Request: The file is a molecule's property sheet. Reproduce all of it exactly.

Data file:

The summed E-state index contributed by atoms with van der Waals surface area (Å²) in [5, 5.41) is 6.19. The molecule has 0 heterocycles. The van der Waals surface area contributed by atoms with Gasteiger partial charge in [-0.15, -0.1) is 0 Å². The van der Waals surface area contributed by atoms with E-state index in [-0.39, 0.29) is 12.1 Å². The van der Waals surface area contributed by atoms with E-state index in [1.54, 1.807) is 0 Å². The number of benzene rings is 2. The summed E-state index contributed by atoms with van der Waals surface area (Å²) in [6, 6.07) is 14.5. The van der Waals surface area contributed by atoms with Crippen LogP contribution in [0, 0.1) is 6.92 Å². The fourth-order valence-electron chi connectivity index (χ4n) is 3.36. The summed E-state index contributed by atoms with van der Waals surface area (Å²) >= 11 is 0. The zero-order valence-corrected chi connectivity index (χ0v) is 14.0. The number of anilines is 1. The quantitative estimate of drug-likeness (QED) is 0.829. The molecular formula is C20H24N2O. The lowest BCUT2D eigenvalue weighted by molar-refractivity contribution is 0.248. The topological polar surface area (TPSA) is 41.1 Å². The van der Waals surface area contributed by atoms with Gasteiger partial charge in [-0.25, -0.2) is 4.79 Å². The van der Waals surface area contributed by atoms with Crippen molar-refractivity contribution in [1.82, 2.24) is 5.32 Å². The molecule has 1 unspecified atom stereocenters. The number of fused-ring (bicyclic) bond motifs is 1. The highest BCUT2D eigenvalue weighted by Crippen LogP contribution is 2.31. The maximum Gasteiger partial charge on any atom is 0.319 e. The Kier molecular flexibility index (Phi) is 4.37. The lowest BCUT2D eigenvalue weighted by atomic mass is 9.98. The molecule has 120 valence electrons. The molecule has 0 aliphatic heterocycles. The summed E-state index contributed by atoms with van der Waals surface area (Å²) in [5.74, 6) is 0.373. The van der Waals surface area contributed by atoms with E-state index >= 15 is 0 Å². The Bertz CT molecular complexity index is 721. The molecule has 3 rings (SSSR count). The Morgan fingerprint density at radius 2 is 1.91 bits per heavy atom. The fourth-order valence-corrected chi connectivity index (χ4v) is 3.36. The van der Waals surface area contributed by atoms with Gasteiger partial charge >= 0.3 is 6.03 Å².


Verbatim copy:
The summed E-state index contributed by atoms with van der Waals surface area (Å²) in [5, 5.41) is 6.19. The molecule has 0 heterocycles. The van der Waals surface area contributed by atoms with Gasteiger partial charge in [-0.15, -0.1) is 0 Å². The van der Waals surface area contributed by atoms with E-state index in [-0.39, 0.29) is 12.1 Å². The van der Waals surface area contributed by atoms with E-state index in [1.54, 1.807) is 0 Å². The number of benzene rings is 2. The summed E-state index contributed by atoms with van der Waals surface area (Å²) in [6, 6.07) is 14.5. The van der Waals surface area contributed by atoms with Crippen LogP contribution in [0, 0.1) is 6.92 Å². The fourth-order valence-electron chi connectivity index (χ4n) is 3.36. The summed E-state index contributed by atoms with van der Waals surface area (Å²) >= 11 is 0. The zero-order valence-corrected chi connectivity index (χ0v) is 14.0. The number of anilines is 1. The quantitative estimate of drug-likeness (QED) is 0.829. The molecular formula is C20H24N2O. The lowest BCUT2D eigenvalue weighted by molar-refractivity contribution is 0.248. The topological polar surface area (TPSA) is 41.1 Å². The van der Waals surface area contributed by atoms with Gasteiger partial charge in [-0.25, -0.2) is 4.79 Å². The van der Waals surface area contributed by atoms with Crippen molar-refractivity contribution in [1.82, 2.24) is 5.32 Å². The molecule has 1 unspecified atom stereocenters. The number of fused-ring (bicyclic) bond motifs is 1. The highest BCUT2D eigenvalue weighted by Crippen LogP contribution is 2.31. The maximum Gasteiger partial charge on any atom is 0.319 e. The Kier molecular flexibility index (Phi) is 4.37. The lowest BCUT2D eigenvalue weighted by atomic mass is 9.98. The molecule has 120 valence electrons. The molecule has 0 aliphatic heterocycles. The summed E-state index contributed by atoms with van der Waals surface area (Å²) in [5.74, 6) is 0.373. The van der Waals surface area contributed by atoms with E-state index >= 15 is 0 Å². The Bertz CT molecular complexity index is 721. The molecule has 3 rings (SSSR count). The Morgan fingerprint density at radius 2 is 1.91 bits per heavy atom. The fourth-order valence-corrected chi connectivity index (χ4v) is 3.36. The van der Waals surface area contributed by atoms with Gasteiger partial charge >= 0.3 is 6.03 Å².